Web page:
In the soaring words of the Olympic Charter, the very purpose of all international sport competition is to foster "respect for universal fundamental ethical principles" and "to place sport at the service of the harmonious development of man, with a view to promoting a peaceful society concerned with the preservation of human dignity."
But high words cast a long shadow over low deeds, and if these Olympian ideals are to have any meaning, they must inspire in us a conviction that when we design our federations and conduct our affairs, we do so always looking towards our ultimate calling: to serve and advance the human condition.
The connection with sport is obvious: the ethics of good sportsmanship are the cornerstone ideals of an honourable society: fair play; gallantry towards teammates and adversaries alike; equality of opportunity in the pursuit of excellence; humility in victory and grace in defeat. In many ways, the ideal of the level playing field is a metaphor for the universal yearning for a fair and meritocratic world.
But while all sports have an opportunity to serve the greater good, I believe that we as equestrians have a special calling and greater responsibility.
Others play at their sports: they may play football; they may play cricket; in Canada they certainly play hockey. But we – we are equestrians. Equestrianism defines us and what we are in a way that no mere game ever could.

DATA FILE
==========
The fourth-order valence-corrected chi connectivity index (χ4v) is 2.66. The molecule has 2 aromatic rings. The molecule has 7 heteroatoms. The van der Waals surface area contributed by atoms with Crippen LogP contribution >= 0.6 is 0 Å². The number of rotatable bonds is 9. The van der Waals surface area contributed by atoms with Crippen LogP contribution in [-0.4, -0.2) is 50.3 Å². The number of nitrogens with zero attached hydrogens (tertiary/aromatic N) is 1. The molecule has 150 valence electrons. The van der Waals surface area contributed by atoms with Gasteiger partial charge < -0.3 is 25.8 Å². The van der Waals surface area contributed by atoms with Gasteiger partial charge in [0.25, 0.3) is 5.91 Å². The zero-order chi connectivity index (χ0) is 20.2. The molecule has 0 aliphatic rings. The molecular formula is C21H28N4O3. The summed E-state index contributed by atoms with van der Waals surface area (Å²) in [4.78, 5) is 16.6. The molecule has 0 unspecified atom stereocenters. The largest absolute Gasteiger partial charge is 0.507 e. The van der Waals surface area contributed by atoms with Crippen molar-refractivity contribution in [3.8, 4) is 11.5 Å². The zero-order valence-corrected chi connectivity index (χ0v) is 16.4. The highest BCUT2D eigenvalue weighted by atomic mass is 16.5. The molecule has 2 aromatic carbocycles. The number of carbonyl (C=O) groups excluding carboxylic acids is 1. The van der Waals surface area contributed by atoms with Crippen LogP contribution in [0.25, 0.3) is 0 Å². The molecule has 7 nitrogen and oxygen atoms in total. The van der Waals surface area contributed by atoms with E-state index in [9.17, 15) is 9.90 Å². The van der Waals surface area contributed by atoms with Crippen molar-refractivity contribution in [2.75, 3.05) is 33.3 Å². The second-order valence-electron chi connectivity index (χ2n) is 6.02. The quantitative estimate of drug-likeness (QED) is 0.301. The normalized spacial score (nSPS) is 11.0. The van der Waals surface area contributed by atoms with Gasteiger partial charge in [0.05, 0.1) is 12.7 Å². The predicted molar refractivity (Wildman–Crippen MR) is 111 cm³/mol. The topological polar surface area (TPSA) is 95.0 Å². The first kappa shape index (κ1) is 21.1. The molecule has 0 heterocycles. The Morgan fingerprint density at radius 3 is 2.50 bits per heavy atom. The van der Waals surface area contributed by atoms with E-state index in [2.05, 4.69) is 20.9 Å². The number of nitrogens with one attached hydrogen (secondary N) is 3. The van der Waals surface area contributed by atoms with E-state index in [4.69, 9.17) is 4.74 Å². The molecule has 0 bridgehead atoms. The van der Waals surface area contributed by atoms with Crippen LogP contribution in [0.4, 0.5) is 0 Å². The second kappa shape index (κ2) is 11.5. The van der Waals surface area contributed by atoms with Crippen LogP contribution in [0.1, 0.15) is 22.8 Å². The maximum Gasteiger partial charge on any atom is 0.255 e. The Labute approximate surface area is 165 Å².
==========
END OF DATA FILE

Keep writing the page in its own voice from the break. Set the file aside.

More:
We all know that ours is one of the few sports where men and women compete with and against one another on terms of absolute equality. Rarer still, it calls upon the decency and compassion of one partner to put the welfare of the other ahead of any question of personal ambition. For six thousand years, equestrianism has symbolised all that is most noble in the human spirit, and has been the source of the code – indeed of the very word – of chivalry.
Each of us in this room has been blessed by our peers with the privilege of serving as their chosen global governors for our sport.
As such, each of us is nothing, if not a living memorial to the generations of men and women who came before us. If we are to be deserving heirs and worthy stewards of this heritage, then our first responsibility is to build upon our inheritance.
In the European steppes, the first generation of horsepeople brought the horse into human society, and the world became a better place.
In Asia’s Indus Valley and in the Middle East’s Mesopotamia, drivers made the horse the engine of civilisation, and the world became a better place.
In Africa, Numidian cavalry ushered in the age of empires, and the world became a better place.
In the New World, countless equestrian volunteers risked and sometimes sacrificed their lives to spirit thousands of escaped slaves out of the United States and into Canada, out of bondage and into freedom, and the world became a better place.
In the fullness of time, when our age is brought to judgement, future generations of equestrians will inevitably ask of us, "With all the wealth you accumulated, with all the status you held, with all the power you wielded, what did you do to make the world a better place?"
I should put it to all of us, that if we are to hold our heads high before the judgment of history, we must be able to reply that ours was the generation of equestrians that heard our calling and embraced our responsibilities to our fellow human beings in a globalised world. That now was the time, and we were the people, who cemented the institutional relationship between equestrianism and humanitarianism.
Because if we do this, together, as national federations and as an international equestrian community, then we will be able to reply, that we too made the world a better place.